Mad Men Review: The Runaways

Mad Men Review: The Runaways

Spoiler Alert: Do not read if you haven’t seen Mad Men Season 7, Ep. 5 – “The Runaways.”

“You know what will make you feel better? Drugs.” — Amy

What a strange little episode.

If I had to pinpoint an overall theme for this episode, and since I’m writing a review I suppose I should, it would be exclusion and paranoia. Megan felt excluded from yet another part of Don’s life and it drove her behave pretty terribly; Don has been feeling paranoid all season thanks to his exclusion from his company and it lead him to behave like Don Draper in the best sense; and then of course there was Ginsberg’s paranoia that, like the computer, wasn’t symbolic; it was quite literal.

Everything about this episode felt a little disjointed and odd and nowhere was that felt more strongly than with Megan. When we last left Mrs. Draper she was refusing to even speak to Don after learning about yet another of his lies. This week she was all sunshine and lollipops, planning weekends and agreeing to host a pregnant hippie at a moments notice. But of course this chipper persona was covering up a lot of bitter rage and jealousy.

Knowing Don, Megan has good reason to suspect her husband may be up to no good, but to take those suspicions out on a young girl seemed extreme. Megan knew that nothing had ever happened between Don and Stephanie, but Stephanie represented a life that Megan would never be a part of. Don may have told her about Anna, but Megan will never have the kind of relationship with Don that he had with Anna. Stephanie was the physical representation of how Don would drop everything for a woman, just not for Megan.

As for the threesome, it was a last ditch effort to sustain a marriage that has been dead for quite awhile. Megan has accepted the fact that Don will cheat, which ironically he isn’t, but she attempted to let him cheat in a controlled setting. But it still didn’t distract Don from Stephanie or from work. Megan told Stephanie that she didn’t really know Don, but in truth she’s the one being faced with the fact she doesn’t him that well either.

Don, on the other hand, seems to have taken Freddie’s pep talk to heart. He is being treated like a junior copywriter (which is absolutely insane. I don’t care how much he embarrassed the company, he’s still a partner), but he is taking his licks with a smile and actually getting the work done.

And it’s hard to keep that smile with Lou running around being the absolute worst. Honestly, Lou’s behavior extends beyond the realm of mediocrity. It seems like he is actively trying to destroy the creative department. He has his eyes on his own partnership, but believes the best way to get there is to rule with an iron fist.

It’s been clear for a while that Lou and Jim were scheming together to get Don out. And this week we, along with Don, discovered the details of that scheme. They were courting Philip Morris and acquiring a tobacco company would mean disposing of the man who wrote a scathing admonishment of big tobacco in the New York Times. How this would change Don’s need to be bought out remains unclear.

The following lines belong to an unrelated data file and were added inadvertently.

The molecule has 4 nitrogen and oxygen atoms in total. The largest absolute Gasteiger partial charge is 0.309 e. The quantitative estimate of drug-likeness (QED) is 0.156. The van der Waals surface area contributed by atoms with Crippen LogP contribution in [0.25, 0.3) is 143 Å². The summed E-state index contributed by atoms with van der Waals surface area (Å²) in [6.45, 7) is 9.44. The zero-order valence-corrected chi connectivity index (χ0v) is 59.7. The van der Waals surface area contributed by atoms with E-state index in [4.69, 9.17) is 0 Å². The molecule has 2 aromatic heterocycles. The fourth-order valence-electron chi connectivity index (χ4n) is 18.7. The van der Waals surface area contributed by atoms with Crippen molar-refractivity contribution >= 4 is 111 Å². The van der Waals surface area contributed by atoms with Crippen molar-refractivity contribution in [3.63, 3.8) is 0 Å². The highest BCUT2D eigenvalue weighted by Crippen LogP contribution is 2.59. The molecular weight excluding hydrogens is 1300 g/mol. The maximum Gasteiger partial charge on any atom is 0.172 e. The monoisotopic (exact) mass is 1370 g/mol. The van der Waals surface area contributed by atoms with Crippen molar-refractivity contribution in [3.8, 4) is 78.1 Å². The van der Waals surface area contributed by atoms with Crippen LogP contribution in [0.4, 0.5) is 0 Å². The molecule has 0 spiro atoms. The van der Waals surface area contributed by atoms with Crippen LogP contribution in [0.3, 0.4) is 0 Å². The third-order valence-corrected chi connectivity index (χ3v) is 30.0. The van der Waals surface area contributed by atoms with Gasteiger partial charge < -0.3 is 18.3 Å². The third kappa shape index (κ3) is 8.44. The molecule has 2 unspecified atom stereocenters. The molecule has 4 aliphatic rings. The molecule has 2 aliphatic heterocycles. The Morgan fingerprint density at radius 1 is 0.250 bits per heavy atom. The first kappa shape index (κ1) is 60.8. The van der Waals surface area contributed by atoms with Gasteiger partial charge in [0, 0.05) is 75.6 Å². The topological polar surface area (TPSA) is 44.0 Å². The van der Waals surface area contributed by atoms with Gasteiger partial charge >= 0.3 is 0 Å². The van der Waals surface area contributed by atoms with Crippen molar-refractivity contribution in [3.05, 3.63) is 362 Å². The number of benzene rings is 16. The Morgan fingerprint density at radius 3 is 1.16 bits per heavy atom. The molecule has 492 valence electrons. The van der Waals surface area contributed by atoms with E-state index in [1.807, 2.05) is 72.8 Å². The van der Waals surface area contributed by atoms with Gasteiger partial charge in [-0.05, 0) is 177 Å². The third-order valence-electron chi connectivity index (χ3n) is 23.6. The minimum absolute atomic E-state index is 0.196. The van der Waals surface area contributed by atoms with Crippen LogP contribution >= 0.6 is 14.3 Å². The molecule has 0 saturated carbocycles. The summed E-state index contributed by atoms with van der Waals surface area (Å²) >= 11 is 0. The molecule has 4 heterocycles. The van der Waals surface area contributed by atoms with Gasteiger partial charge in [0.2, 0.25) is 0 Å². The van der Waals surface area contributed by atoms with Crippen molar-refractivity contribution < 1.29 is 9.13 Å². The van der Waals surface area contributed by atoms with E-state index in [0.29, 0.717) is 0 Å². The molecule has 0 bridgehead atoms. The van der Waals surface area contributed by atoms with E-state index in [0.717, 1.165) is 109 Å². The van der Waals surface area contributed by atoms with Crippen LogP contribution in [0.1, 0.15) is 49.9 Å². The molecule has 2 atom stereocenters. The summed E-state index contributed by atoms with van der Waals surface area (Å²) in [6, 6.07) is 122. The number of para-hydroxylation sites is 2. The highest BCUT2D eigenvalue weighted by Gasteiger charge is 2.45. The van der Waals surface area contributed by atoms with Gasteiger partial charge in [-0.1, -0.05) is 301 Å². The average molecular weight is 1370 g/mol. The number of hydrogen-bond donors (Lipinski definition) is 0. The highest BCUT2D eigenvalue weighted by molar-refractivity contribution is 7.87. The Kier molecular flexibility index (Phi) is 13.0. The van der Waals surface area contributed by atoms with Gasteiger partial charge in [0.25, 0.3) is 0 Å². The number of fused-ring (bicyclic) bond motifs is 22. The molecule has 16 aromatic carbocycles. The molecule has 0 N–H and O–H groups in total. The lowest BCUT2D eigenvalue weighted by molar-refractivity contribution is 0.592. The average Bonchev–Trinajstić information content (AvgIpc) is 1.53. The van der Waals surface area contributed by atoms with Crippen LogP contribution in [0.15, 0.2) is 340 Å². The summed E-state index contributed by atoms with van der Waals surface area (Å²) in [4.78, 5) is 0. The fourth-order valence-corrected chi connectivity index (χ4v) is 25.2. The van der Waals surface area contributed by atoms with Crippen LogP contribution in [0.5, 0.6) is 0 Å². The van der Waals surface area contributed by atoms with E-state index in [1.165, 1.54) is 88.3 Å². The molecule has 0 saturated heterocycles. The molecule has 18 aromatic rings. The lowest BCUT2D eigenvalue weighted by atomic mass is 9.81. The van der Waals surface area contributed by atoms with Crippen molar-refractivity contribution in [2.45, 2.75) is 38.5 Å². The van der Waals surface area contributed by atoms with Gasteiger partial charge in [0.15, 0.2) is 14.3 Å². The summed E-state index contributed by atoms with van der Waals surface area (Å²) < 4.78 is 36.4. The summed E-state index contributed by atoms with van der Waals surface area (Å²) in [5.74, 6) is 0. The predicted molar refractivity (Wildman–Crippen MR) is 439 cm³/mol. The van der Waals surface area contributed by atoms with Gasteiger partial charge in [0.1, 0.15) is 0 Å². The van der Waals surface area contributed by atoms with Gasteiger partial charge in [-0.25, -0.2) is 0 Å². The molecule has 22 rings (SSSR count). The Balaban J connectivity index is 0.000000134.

But while everyone has been busy taking their pound of flesh from Don, they have failed to notice Don is back to fighting form. And Don at fighting form is a force.

His pitch to Philip Morris was Don back at the top of his game. Don’s greatest talent has always been the ability to know what someone wants to hear and then to sound genuine when he says it. In agreeing to take Don back with such strict conditions, in the attempt to trick him into leaving and giving up his shares; everyone forgot that Don is better at that than everyone else at the company. Jim may not think that will save Don, but if anything will, that’ll be it.

Ginsberg’s fall may just be the saddest the show has ever depicted. Ginsberg has always been disturbed and it was only a matter of time until he had a break. But watching that break was truly painful. In a show full of people who destroy their lives by their own bad choices and inability to overcome their issues, Ginsberg was the first who was destroyed by a force greater than him.

Although I have to say Ginsberg giving Peggy his nipple in a box is the most shocking thing the show has done since that guy had his foot run over with a lawnmower.

More Meeting Minutes:

After a lifetime of being worth only as much as her looks could get her, Betty is done with being controlled by men. She is a educated woman who speaks Italian, for God’s sake. Show some respect. What can you do, sooner or later the 60s got to everybody.

Megan dancing at the party was a great callback to the Zou Bisou Bisou scene. That dance was all about Don and pleasing him. In this dance she practically forgot Don was even there.


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Filed under: Mad Men, TV: Recaps and Reviews

Tags: AMC, Mad Men

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